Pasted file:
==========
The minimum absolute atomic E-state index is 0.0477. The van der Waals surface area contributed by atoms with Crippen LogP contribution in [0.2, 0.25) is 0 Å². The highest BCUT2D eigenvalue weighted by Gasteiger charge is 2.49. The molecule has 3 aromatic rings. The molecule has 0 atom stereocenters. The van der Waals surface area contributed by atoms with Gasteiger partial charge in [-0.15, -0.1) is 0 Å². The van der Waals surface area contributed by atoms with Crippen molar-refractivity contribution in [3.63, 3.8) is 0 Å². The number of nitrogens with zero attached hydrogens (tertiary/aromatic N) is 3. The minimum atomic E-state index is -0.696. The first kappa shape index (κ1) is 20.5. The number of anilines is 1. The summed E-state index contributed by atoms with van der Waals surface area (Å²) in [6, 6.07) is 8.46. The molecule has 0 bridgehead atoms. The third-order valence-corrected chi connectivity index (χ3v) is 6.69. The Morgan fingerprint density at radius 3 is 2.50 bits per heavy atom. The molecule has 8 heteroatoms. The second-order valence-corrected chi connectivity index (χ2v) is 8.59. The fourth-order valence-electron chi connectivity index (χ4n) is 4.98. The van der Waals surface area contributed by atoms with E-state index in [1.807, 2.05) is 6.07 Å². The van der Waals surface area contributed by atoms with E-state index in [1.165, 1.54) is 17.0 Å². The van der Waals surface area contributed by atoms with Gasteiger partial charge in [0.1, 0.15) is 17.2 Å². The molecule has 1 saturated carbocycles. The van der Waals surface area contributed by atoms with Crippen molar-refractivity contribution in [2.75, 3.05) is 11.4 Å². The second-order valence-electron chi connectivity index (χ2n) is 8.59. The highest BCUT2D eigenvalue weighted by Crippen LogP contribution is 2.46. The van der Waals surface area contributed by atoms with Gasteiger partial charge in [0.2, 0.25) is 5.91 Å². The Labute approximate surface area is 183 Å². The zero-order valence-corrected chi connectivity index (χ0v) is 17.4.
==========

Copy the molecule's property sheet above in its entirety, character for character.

The minimum absolute atomic E-state index is 0.0477. The van der Waals surface area contributed by atoms with Crippen LogP contribution in [0.2, 0.25) is 0 Å². The highest BCUT2D eigenvalue weighted by Gasteiger charge is 2.49. The molecule has 3 aromatic rings. The molecule has 0 atom stereocenters. The van der Waals surface area contributed by atoms with Gasteiger partial charge in [-0.15, -0.1) is 0 Å². The van der Waals surface area contributed by atoms with Crippen molar-refractivity contribution in [3.63, 3.8) is 0 Å². The number of nitrogens with zero attached hydrogens (tertiary/aromatic N) is 3. The minimum atomic E-state index is -0.696. The first kappa shape index (κ1) is 20.5. The number of anilines is 1. The summed E-state index contributed by atoms with van der Waals surface area (Å²) in [6, 6.07) is 8.46. The molecule has 0 bridgehead atoms. The third-order valence-corrected chi connectivity index (χ3v) is 6.69. The Morgan fingerprint density at radius 3 is 2.50 bits per heavy atom. The molecule has 8 heteroatoms. The second-order valence-corrected chi connectivity index (χ2v) is 8.59. The fourth-order valence-electron chi connectivity index (χ4n) is 4.98. The van der Waals surface area contributed by atoms with E-state index in [1.807, 2.05) is 6.07 Å². The van der Waals surface area contributed by atoms with E-state index in [1.165, 1.54) is 17.0 Å². The van der Waals surface area contributed by atoms with Gasteiger partial charge in [0.1, 0.15) is 17.2 Å². The molecule has 1 saturated carbocycles. The van der Waals surface area contributed by atoms with Crippen molar-refractivity contribution in [2.75, 3.05) is 11.4 Å². The second-order valence-electron chi connectivity index (χ2n) is 8.59. The highest BCUT2D eigenvalue weighted by Crippen LogP contribution is 2.46. The van der Waals surface area contributed by atoms with Gasteiger partial charge in [0.2, 0.25) is 5.91 Å². The Labute approximate surface area is 183 Å². The zero-order valence-corrected chi connectivity index (χ0v) is 17.4.